I Know I’m Easily Emotionally Swayed, But Katy Perry: Part of Me Made Me Love Her
Anyone that knows me know my heartstrings are vulnerable. Filmmakers, novelists, actors, journalists, even sitcom writers, have all at one time or another used me as a helpless instrument and played whatever melody their hearts desired. So yes, maybe you should take all of this with a grain of salt. But. Katy Perry: Part of Me exceeded my expectations by a long shot, and I walked out of the theater with a much greater appreciation than I ever thought possible for the woman who famously kissed a girl.
There were legitimate concerns with making a Justin Bieber-esque documentary about Katy Perry. In fact, it almost didn't get made. Understandably. Beliebers are a highly-feared army of girls who have the power to start a worldwide trend in approximately 30 seconds and are known to send death threats to anyone who even accidentally insults their beloved, pay hundreds for a water bottle he sipped, compare Bieber-haters to Hitler, and (seemingly more than anything else) cry. The Beliebers may be a more emotional bunch than even me. (I momentarily teared up at the end of Madagascar 3. From happiness. There is nothing I could tell you about my life that is more embarrassing than that.)
But the Katy Cats? Frankly, I didn't even know of their existence before the film. (No offense, guys.) Looking to Twitter, the Biebs boasts 24.5 million followers to Katy's 22.6 million (not as large a discrepancy as I thought actually), and Katy's flick is expected to gross around $11-15 million this weekend as opposed to Never Say Never‘s $29.4 million — not to mention Hannah Montana: Best of Both Worlds Concert Tour‘s $31.1 million.
But you know what, I still think the film works. And it works not only because of Katy's inspirational story and incomparable showmanship, but because of the emotional subplot: An honest look at the collapse of Katy's marriage.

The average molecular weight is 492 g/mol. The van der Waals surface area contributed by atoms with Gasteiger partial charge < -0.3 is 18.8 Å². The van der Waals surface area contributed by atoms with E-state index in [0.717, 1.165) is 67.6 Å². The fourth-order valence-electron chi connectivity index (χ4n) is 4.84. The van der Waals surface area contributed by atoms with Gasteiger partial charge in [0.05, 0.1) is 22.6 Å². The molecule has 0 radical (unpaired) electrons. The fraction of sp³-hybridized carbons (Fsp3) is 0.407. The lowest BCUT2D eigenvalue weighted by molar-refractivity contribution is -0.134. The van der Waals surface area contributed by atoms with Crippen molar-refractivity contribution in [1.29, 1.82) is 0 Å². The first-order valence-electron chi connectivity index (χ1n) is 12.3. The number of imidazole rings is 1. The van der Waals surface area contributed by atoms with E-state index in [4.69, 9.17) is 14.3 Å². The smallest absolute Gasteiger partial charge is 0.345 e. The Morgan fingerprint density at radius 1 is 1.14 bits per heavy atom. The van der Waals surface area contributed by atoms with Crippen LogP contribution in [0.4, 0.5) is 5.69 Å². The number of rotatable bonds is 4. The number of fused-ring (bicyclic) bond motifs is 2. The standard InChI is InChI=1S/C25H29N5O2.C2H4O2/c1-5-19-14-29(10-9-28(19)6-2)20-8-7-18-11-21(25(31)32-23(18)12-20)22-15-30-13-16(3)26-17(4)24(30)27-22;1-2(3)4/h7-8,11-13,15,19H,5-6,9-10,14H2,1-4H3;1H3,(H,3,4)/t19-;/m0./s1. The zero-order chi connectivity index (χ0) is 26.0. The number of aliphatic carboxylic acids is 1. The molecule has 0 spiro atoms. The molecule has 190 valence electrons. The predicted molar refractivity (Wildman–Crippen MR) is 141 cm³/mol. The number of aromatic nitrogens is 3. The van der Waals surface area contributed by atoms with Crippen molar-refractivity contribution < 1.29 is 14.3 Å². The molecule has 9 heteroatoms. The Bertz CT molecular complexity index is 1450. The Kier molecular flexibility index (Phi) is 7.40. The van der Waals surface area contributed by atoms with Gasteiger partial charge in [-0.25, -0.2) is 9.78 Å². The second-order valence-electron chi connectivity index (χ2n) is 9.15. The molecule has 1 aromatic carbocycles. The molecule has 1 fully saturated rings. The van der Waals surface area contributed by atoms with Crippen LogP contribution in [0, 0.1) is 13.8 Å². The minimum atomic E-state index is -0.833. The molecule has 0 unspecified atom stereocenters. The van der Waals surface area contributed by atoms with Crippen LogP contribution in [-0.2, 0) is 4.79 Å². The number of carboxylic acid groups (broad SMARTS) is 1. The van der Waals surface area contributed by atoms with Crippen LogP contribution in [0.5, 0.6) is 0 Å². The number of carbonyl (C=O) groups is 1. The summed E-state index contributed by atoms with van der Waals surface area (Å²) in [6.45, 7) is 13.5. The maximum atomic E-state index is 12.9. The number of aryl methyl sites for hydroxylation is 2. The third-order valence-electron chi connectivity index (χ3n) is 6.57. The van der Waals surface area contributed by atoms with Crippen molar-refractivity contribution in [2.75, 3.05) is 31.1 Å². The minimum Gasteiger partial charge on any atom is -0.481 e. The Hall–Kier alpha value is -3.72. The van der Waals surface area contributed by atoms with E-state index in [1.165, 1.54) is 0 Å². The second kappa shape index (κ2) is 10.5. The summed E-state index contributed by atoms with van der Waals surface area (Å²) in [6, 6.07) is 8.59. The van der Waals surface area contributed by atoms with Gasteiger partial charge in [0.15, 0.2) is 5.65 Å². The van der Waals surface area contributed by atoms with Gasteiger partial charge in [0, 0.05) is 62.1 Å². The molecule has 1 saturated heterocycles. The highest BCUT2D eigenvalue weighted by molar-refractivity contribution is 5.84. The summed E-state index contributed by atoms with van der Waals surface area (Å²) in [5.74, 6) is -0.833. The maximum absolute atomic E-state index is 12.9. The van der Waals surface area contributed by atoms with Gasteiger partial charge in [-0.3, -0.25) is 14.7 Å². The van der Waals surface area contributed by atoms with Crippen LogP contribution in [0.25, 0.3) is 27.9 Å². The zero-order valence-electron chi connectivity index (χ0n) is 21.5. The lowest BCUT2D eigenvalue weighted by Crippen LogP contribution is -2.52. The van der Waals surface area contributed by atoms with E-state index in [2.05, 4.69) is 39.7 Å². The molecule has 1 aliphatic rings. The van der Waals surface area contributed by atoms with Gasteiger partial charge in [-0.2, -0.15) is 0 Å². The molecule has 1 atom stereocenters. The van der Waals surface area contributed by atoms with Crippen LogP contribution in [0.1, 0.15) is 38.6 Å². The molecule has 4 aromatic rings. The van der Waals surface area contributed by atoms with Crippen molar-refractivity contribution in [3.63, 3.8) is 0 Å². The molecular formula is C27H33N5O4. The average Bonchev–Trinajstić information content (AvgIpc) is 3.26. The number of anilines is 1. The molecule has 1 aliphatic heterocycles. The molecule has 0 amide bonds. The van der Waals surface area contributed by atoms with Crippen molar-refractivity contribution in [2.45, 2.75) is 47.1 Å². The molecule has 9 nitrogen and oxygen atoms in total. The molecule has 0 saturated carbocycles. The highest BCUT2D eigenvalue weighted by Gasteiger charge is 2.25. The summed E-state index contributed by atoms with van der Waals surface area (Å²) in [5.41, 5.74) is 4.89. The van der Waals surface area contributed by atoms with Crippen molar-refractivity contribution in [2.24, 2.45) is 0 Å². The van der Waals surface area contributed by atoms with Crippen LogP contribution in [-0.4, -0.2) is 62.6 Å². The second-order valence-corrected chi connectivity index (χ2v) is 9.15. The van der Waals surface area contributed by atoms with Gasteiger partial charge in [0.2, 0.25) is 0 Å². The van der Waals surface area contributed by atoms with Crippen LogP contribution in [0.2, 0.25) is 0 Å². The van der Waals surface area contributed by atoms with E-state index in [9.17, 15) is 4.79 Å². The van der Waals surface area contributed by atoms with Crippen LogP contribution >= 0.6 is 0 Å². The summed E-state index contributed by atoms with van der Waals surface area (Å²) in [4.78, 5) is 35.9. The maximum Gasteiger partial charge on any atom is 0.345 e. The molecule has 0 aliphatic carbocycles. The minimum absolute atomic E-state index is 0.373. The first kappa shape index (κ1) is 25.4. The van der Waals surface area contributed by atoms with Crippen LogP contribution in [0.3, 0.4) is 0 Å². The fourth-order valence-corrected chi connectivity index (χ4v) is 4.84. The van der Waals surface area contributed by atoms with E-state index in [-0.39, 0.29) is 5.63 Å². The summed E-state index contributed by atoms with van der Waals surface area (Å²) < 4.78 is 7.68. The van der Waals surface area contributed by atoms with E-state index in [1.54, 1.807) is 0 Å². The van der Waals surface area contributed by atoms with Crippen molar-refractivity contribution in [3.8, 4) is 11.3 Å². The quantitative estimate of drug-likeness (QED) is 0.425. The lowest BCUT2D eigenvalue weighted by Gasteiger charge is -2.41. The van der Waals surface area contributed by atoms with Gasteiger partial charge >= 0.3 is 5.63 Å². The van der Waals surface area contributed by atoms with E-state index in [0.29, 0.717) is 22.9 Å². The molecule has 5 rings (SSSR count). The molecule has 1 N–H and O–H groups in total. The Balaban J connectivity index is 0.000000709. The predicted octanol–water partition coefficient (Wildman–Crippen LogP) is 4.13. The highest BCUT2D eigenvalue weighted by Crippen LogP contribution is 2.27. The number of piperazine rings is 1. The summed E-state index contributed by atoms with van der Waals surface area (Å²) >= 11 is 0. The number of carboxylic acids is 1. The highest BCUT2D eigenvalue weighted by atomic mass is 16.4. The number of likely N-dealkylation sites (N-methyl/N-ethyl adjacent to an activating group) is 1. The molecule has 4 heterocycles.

The film documents the arduous journey of Katy's 2011 world tour, an overwhelmingly epic 124-venue sellout whirlwind. At the beginning of the journey when she first had the idea for the movie, Katy put $2 million of her own money into the project, clearly knowing something big was afoot for her that needed to be documented. Painted as sitting in the driver's seat of her career every step of the way, even Katy herself probably couldn't have predicted that whirlwind would result in both a record — she became the first woman in history to have five No. 1 singles off a single album — and the tragic dissolution of her marriage.
Professionally, I gained a great deal of respect for Katy and the long road she took to where she is today; from traveling around the country with Pentecostal preachers as parents to moving to California on her own and bopping around several record labels before finally releasing a single. It's easy to look at the song that made her famous, “I Kissed A Girl,” and see little but shock value and selling out. But the girl has been writing songs since age nine, also the age she taught herself to play guitar. There was a stretch when she was trying to make it when she wrote literally hundreds of songs. She has written songs for the likes of Kelly Clarkson (“I Won't Hook Up” and others). So yes, “I Kissed A Girl” errs on the side of the attention-grabbing, but that's who Katy is. Her own grandma calls her a showoff. You say sell-out, I say the girl knows how to get our attention.